Losing your dog can be a harrowing ordeal. You don’t know where your pooch has gone, and you’re not sure if you’ll ever get them back. In 93% of cases, dogs are eventually returned safely to their homes, according to the SPCA. In some cases, though, dogs either stay missing, or end up getting into an accident as they try to cross a local road.
About 14% of dog owners report having lost their dog within the past five years. In most cases, it’s a completely preventable event. You never need go through the worry of wondering whether or not your puppy will be okay. Here are three important tips for making sure that your pet stays happy, safe, and where you expect them to be.
1. A Good Leash and Collar Makes a Difference
- A good collar needs to be tight enough to prevent slippage, and also contain the necessary contact info in case your dog does get lost. Check your dog’s collar every few months to make sure it hasn’t stretched loose, or started to fray.
- A good leash will prevent your dog from bolting out of your control. The slip collar is a good choice for dogs who need help for correcting misbehaviors, like getting distracted by squirrels.
- The harness is a good option for many dogs, since it will prevent pressure from restricting their breathing — this could be potentially hazardous for some dogs, especially smaller dogs with tracheal issues, such as pugs. It is a design that is very hard to slip out of.
2. Events to be Wary Of
- Doors can be enticing to some dogs, and this is especially true for newly adopted dogs who will pay special attention to where exits are located. Inform any visitors, especially children, of your dog so that they know not to leave doors open.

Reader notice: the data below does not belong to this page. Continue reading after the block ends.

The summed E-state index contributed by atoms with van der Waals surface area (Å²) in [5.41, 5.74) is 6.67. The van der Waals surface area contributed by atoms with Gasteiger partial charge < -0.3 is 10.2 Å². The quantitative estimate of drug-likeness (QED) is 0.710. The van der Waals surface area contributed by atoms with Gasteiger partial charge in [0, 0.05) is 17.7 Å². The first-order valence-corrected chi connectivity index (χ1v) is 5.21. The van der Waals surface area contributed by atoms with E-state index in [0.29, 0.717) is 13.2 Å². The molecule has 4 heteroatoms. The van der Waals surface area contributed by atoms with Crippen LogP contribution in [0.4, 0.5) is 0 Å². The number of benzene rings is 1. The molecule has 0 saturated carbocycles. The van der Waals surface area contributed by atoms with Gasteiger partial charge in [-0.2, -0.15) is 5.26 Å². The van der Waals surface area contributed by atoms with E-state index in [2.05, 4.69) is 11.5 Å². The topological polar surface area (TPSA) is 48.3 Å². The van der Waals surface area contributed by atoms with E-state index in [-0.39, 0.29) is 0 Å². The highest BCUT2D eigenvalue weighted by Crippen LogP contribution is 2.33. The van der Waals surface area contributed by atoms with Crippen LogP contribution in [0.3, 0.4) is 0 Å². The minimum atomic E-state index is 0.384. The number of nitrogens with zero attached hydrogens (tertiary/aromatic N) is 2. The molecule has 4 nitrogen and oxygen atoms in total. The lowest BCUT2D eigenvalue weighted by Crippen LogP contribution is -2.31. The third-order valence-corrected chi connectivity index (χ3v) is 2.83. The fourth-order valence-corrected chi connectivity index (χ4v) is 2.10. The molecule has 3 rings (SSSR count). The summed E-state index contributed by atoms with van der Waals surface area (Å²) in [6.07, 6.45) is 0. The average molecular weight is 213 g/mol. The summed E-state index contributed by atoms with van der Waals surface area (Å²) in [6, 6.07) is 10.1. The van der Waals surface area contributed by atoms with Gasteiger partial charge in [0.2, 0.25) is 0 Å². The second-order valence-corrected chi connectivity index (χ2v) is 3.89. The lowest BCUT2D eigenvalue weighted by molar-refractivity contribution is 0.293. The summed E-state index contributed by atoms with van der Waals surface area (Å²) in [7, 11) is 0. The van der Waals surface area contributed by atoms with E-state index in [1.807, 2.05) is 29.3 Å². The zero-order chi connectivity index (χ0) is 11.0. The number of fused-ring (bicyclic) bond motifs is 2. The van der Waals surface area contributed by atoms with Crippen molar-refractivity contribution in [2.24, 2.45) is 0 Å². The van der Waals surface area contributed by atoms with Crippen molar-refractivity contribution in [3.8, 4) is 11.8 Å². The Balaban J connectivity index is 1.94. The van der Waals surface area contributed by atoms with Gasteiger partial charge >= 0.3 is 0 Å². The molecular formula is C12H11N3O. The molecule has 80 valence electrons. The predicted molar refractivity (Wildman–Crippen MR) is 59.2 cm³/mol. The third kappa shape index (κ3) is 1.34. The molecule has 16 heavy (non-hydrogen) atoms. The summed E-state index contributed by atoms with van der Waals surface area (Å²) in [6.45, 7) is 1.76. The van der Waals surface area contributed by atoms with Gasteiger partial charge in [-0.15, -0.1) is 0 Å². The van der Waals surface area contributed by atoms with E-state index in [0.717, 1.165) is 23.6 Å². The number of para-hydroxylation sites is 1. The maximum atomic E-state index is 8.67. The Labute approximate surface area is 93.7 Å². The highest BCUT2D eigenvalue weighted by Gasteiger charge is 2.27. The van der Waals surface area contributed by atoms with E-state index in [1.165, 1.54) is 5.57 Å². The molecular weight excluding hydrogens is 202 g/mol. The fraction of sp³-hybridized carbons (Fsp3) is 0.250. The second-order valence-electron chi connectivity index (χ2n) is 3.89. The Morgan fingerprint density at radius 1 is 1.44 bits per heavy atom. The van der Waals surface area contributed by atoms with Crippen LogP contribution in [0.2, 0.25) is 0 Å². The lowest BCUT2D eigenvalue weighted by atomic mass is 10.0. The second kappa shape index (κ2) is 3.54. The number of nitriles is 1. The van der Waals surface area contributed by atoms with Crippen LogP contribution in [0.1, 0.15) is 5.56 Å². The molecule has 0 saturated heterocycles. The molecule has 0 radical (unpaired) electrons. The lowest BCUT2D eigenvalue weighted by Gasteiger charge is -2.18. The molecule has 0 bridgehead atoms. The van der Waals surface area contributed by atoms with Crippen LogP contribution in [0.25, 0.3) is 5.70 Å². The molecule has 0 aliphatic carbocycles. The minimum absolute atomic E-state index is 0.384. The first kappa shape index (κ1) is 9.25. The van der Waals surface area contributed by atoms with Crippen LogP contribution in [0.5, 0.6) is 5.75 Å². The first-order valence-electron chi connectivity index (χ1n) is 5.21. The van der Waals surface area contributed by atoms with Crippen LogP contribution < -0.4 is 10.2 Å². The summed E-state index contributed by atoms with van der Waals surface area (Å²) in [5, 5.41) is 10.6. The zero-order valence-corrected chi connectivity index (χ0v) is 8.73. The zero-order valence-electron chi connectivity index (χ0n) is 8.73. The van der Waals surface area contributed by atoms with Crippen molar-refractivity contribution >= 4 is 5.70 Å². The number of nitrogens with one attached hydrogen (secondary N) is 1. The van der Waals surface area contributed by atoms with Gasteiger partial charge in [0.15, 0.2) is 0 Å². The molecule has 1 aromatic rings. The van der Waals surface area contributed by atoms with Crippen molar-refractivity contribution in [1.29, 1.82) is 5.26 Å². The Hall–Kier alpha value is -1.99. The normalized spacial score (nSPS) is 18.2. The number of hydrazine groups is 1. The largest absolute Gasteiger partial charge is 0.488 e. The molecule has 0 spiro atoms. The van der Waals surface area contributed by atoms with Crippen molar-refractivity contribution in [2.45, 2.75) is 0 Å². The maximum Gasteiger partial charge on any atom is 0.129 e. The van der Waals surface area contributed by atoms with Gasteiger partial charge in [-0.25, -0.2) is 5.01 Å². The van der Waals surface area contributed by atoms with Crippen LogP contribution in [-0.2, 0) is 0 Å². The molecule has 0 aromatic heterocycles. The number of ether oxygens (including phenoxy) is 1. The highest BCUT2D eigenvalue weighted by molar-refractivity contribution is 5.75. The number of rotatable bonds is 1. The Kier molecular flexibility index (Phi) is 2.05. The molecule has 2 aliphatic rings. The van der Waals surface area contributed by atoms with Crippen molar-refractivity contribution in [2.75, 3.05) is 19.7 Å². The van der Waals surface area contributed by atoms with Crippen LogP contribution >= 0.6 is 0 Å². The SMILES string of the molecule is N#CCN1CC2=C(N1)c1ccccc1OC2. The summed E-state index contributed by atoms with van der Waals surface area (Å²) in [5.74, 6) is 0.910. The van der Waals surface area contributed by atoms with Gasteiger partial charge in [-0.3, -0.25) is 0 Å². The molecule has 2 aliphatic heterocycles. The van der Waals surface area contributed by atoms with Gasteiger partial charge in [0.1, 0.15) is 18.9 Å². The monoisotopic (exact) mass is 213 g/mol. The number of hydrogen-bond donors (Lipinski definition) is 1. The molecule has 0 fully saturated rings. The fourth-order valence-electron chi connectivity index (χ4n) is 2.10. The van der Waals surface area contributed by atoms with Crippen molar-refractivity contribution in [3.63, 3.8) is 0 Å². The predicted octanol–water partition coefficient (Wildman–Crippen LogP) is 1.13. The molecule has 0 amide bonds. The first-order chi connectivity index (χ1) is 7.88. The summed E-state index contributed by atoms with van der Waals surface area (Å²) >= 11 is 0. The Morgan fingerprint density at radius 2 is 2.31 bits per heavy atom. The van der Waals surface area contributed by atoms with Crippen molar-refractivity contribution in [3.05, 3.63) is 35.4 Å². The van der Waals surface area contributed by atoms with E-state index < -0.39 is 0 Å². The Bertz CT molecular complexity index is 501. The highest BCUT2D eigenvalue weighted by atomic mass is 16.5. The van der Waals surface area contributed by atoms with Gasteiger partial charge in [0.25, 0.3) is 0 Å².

- Some dogs are lost during events that end up scaring them — July 4th is a common time for dogs to get lost. Keep a firm grip on the leash at all times, because you never know when a motorcycle will fire up or construction noise will begin.
3. Proper Fence Installation
- Many people use outdoor fences to keep their dog enclosed, but there are ways a dog can get around this. Jumping over is a common problem — large dogs will often see a four foot wall as a challenge, not a constraint.
- Do a monthly check of your fencing, whether you have vinyl fences or wood fencing. Dogs can work on digging holes or will find broken sections to worm their way through.
- Although invisible fences are popular, they do have drawbacks. Since they do not act as privacy fences, people or other animals can still get into the yard. If your dog is in danger, they might flee the yard but be too afraid to return.
- Look out for “launching pads” like picnic tables or banks of snow that make it easier for dogs to jump over outdoor fences.
Are your outdoor fences keeping your dog in? Let us know in the comments. More information like this.
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